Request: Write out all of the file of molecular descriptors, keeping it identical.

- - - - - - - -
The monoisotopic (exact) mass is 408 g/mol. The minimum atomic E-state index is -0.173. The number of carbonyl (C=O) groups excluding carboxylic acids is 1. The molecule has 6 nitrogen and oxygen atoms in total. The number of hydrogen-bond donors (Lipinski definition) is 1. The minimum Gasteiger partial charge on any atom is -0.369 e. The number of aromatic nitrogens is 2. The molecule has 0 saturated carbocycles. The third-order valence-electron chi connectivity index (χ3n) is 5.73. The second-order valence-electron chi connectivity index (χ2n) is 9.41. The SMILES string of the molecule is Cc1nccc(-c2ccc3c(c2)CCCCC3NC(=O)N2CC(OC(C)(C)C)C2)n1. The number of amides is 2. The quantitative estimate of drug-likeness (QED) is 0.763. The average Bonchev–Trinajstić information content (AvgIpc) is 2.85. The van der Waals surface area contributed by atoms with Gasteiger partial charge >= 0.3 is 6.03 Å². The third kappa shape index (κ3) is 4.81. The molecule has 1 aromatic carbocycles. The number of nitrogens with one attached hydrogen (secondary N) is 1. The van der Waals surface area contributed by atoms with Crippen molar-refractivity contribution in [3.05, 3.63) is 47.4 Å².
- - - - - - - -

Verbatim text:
The monoisotopic (exact) mass is 408 g/mol. The minimum atomic E-state index is -0.173. The number of carbonyl (C=O) groups excluding carboxylic acids is 1. The molecule has 6 nitrogen and oxygen atoms in total. The number of hydrogen-bond donors (Lipinski definition) is 1. The minimum Gasteiger partial charge on any atom is -0.369 e. The number of aromatic nitrogens is 2. The molecule has 0 saturated carbocycles. The third-order valence-electron chi connectivity index (χ3n) is 5.73. The second-order valence-electron chi connectivity index (χ2n) is 9.41. The SMILES string of the molecule is Cc1nccc(-c2ccc3c(c2)CCCCC3NC(=O)N2CC(OC(C)(C)C)C2)n1. The number of amides is 2. The quantitative estimate of drug-likeness (QED) is 0.763. The average Bonchev–Trinajstić information content (AvgIpc) is 2.85. The van der Waals surface area contributed by atoms with Gasteiger partial charge >= 0.3 is 6.03 Å². The third kappa shape index (κ3) is 4.81. The molecule has 1 aromatic carbocycles. The number of nitrogens with one attached hydrogen (secondary N) is 1. The van der Waals surface area contributed by atoms with Crippen molar-refractivity contribution in [3.05, 3.63) is 47.4 Å².